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Learn Symfony and modern PHP with Bolt 3.0 - a Silex powered CMS

On Tuesday 10th of May the development team released a new major version of Bolt CMS. The Open Source content management system is a lightweight and easy to use tool for managing websites and blogs. In addition it's perfect for learning modern PHP development practises.

The third major version of Bolt continues on the path, being an evolution rather than a revolution. The CMS is built on the Silex microframework based on the Symfony PHP components:

A lot has changed in Bolt 3, both under-the-hood as well as from a visual perspective and there are quite a few new features too. Bolt 3 has matured, and grown into a very extensible tool, that can be used both as a straightforward CMS, as well as a platform to build your custom applications on.
- Bolt 3.0.0 stable released

Built on a solid foundation the team has been able to deliver a system with a low learning curve and an intuitive administration interface. In addition the project's leadership has shown remarkable product management skills as they are intentionally leaving out complex features that are not required on many web sites: Some things that will not be in Bolt 3.0

Despite the compromises in adding features, the CMS itself is feature complete out of the box without the need for a lot of plugins. Like WordPress it comes with a default theme that is aesthetically pleasing as well as an easy place to start tinkering around with customisations.

Bolt CMS is easy to install and by default uses an SQLite database eliminating the creation and management of database credentials. Despite the low treshold of starting to work with the system it has a flexible content model and plenty of documented extension points for hooking into the publication process and more.

How to get started with Bolt?

Bolt is very developer friendly. I would recommend just installing the system in a local development environment, having a look around and trying to do some tweaks on your own to try hands on if Bolt feels right for you.

Like many other CMSes it uses the common Twig templating engine on the theme layer. If you're new to Twig, Symfony and all that other "new PHP stuff", then it's good to start learning the technologies that Bolt uses under the hood:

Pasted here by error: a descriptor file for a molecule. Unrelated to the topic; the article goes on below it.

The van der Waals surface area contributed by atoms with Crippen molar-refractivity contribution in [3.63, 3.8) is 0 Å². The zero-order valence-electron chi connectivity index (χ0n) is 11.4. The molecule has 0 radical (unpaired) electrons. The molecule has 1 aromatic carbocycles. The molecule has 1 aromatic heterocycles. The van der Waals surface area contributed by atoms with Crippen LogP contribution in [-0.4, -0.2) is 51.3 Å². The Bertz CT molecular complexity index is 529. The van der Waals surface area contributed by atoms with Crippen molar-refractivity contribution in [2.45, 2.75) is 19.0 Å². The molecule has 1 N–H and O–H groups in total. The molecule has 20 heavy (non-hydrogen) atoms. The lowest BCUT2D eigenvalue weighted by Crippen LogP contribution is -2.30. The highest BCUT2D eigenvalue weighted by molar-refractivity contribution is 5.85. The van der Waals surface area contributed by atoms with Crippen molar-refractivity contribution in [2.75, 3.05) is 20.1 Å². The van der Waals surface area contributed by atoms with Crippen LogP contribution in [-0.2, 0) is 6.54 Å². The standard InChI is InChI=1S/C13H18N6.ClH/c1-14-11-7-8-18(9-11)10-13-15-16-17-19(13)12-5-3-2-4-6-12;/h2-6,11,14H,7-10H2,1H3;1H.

Using Bolt on a project is also a good way to learn these technologies. As you get a lot of features, but can take practical use of concepts and technologies such as MVC, dependency injection and service containers.

Learning these with Bolt can be both useful and fun! Instant gratification of productivity as well as doing the "right thing" :)

For developers familiar with Symfony and contemporary PHP the best way to get started is using Composer:

composer create-project bolt/composer-install:^3.0 <MYPROJECT> --prefer-dist

What's new in Bolt 3.0 and what is not?


Bolt is still very much Bolt - there was no need for massive structuring as in some older projects. The previous version was 2.2.20 and many of the enhancements in 3.0 are targeted at developers and improving overall quality and robustness of the system. Some of the major features in this release include:

  • A new extensible Storage layer
  • New Extensions structure
  • We have 'Repeater fields' now
  • Backend UI refresh
  • Widgets for both frontend and backend
  • Refactored sessions
  • Improved tests / code coverage
  • Improved Javascipt backend code
  • New Base-2016 default theme
  • New documentation
  • New controller & routing layer
  • Web asset queues, and easier to keep files out of webroot

As mentioned before, the development team has cut down on introducing new features and some of the things that did not make it are:

  • A revamped administration interface
  • Hierarchical content
  • Built in multilingual capabilities

The 2.2 series administration interface is still miles ahead of many other CMS interfaces and rivals the gold standard of the industry, WordPress. Hierarchical content and built-in multilingual capabilities are something that are not necessary for many web sites and in fact can only be confusing if they're not required.

More about Bolt:

Written by Jani Tarvainen on Tuesday May 10, 2016
Permalink - Tags: symfony, php, cms, bolt

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